Transcript 

Nicole: Okay, well hello! This is Nicole Vascianna again back with another spectacular bonus. Today we have on the line Lara McCullough and we’ve named her the global entrepreneur and when you get a chance to meet Lara she tells her amazing story. You’ll understand why that title is so befitting, so Lara are you there?

Lara: I am.

Nicole: Hi Lara.

Lara: Hi Nicole.

 

Nicole: Okay, so Lara for our listeners who are not familiar with your work and what it is that you do, can you introduce yourself and tell us a little bit about your life and what you currently do.
Lara: Absolutely, so I run a global business consultancy and I’m also an international key note speaker. So what I do is I teach women business owners really how to build a brand and market their brand to disrupt their market and also create a brand that their customers are willing to pay more for even if they’re selling the exact same thing as everybody else.
Nicole: So really quickly you have this tag line that I love that I see at the bottom of your emails. What is…you have this tag line, because I think, start some and what is it?
Lara: So I am the chief shift disturber for my company and I really encourage women to start some shift in their businesses.
Nicole: I love that by the way, I didn’t get a chance to say that but I actually love that.
Lara: Oh thank you.
Nicole: Okay, so how old is your little one right now?
Lara: He is just 17 months old now.
Nicole: So he’s still a baby, you still kind of have a baby on your hands Lara?
Lara: Oh yes, I do and he’s at that fun toddler stage where he’s running around and getting into everything and just curious about every single thing, which is really fascinating.
Nicole: I remember it all too well, okay so take as back 17 months ago. Are you still a key note speaker because a lot of different women have no different story,
some of them are single mums, some of them are returning to school working full time. So can you take as back 17 months and describe your situation post pregnancy?
Lara: Yes for sure, so I have owned my business for about six years now and I knew when I had my son that of course I wanted to take a little bit of time off with him. At the time I ran my consulting business right up until I gave birth but I slowed down my global speaking business because of course travelling to different countries was pretty much impossible when you’re about to pop. They don’t allow you to travel and then I knew of course that I wanted to take a little bit more time off with my son after I gave birth so that I can bond with him and just get to know him and recover from giving birth as well.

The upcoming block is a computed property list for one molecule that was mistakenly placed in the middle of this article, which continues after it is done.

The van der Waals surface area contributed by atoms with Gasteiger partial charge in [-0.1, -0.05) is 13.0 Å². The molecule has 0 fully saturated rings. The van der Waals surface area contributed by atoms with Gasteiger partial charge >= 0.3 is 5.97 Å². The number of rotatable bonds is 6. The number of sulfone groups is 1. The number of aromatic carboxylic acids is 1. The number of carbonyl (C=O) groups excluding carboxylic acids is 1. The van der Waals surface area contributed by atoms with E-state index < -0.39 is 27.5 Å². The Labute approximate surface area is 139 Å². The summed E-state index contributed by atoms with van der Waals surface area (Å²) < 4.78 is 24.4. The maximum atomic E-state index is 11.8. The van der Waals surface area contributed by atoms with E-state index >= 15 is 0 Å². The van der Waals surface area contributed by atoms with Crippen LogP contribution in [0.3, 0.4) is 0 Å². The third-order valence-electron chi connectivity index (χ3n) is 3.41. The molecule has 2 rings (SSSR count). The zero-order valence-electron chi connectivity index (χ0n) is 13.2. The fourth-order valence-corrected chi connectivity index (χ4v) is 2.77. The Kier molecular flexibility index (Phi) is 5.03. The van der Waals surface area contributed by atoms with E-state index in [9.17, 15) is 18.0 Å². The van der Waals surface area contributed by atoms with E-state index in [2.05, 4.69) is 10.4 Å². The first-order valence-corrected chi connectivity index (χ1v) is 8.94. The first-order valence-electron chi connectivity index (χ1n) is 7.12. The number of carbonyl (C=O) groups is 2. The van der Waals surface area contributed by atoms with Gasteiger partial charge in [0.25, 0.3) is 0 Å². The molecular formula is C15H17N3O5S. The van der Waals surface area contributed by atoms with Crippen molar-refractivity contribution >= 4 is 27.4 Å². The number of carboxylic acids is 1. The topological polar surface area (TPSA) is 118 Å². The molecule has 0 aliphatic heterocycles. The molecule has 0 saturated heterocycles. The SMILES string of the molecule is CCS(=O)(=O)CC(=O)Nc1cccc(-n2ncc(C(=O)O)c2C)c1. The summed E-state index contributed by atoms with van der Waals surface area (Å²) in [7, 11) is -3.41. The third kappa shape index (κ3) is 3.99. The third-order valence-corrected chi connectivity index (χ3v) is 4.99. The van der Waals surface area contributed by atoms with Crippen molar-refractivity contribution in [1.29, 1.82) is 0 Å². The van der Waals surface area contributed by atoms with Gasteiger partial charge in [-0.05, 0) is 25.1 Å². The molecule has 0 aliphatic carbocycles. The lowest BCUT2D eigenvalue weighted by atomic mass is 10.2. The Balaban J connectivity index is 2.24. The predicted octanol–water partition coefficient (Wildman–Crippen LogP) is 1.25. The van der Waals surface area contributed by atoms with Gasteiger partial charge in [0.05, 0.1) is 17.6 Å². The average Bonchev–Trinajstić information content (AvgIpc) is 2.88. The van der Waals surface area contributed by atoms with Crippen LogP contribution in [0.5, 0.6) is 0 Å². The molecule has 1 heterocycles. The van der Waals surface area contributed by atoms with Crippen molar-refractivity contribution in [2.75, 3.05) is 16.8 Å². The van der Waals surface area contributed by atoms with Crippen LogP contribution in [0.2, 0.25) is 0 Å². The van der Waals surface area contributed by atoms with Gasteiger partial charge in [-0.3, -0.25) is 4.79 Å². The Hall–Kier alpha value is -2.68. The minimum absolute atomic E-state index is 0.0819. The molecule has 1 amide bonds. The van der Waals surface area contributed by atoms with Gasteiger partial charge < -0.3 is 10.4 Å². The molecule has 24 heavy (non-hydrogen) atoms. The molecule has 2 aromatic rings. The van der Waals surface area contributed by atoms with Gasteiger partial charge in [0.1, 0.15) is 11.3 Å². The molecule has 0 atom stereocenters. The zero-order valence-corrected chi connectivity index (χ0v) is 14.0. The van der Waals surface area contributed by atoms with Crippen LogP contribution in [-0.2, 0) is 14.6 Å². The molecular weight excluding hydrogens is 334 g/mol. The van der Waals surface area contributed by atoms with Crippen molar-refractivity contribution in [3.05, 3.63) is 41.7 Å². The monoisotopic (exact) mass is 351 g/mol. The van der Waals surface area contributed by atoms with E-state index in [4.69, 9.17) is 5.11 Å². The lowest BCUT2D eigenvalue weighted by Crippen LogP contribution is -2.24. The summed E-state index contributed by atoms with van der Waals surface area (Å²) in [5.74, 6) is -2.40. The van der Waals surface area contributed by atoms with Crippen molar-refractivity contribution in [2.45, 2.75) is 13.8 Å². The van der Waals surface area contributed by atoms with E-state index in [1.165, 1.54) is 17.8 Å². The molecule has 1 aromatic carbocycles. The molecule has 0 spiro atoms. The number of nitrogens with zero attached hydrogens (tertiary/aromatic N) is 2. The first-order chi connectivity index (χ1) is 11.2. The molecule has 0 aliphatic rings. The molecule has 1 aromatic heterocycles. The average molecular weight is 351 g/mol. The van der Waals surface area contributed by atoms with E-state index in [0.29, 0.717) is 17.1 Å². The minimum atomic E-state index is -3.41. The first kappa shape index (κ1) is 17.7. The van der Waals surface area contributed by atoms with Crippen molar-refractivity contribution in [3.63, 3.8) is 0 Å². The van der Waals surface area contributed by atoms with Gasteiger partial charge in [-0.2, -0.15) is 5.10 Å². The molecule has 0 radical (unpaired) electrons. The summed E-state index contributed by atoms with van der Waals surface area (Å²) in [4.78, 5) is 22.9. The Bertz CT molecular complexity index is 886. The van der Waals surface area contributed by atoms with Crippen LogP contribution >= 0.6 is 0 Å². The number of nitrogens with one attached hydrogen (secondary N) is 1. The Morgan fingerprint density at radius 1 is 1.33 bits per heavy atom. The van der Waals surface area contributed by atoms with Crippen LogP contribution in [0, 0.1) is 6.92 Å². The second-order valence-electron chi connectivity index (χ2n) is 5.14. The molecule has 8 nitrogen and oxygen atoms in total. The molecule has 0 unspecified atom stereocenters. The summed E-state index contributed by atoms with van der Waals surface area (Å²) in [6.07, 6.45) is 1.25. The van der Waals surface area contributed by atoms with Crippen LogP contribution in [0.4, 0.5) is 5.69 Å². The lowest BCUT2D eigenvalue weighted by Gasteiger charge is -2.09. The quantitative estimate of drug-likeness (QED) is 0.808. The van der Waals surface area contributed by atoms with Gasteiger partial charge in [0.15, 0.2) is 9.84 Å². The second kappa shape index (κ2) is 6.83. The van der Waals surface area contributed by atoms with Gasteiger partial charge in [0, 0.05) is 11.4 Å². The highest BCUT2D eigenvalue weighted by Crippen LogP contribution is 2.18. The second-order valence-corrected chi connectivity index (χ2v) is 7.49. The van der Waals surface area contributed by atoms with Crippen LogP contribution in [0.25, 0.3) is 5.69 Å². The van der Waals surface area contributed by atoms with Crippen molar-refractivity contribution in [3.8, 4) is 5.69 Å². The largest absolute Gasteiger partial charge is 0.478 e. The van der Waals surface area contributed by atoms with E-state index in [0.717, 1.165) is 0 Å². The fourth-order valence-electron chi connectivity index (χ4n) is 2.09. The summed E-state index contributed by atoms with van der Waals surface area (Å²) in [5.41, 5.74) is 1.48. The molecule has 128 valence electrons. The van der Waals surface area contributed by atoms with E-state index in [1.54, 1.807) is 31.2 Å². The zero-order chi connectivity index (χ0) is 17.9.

So I took a glorious six weeks away from my clients to recover and to bond with my son and my goal was really to breastfeed for at least a year. That was something that was really important to me and just a little bit of a side bar in our family we each pretty much un-package foods mainly organic. So doing the research on what was best for my child, it was really important for me and my family to breastfeed. So the goal was to breastfeed r at least a year so I knew when I got back to working within six weeks.
I was going to be running my business, working with my clients and also balancing breastfeeding and eventually within the first few months my goal was to start travelling again for my speaking business. I had a fantastic nanny who took care of my son in our house while I worked with my clients and I would stop to breastfeed every couple of hours and so a client calls, with my one hand I had my phone on the other hand I’d be holding my baby. I did webinars as well while breastfeeding very, very discreetly of course. Nobody knew that this was happening but I was also pumping while having conversations, so talk about multi-tasking.
Nicole: So you took this glorious six weeks off as you say. How did that work as far as even when you started travelling again? You were on the road and you were doing your speaking engagements as a part of your business, I would assume. How did breastfeeding fit into that puzzle?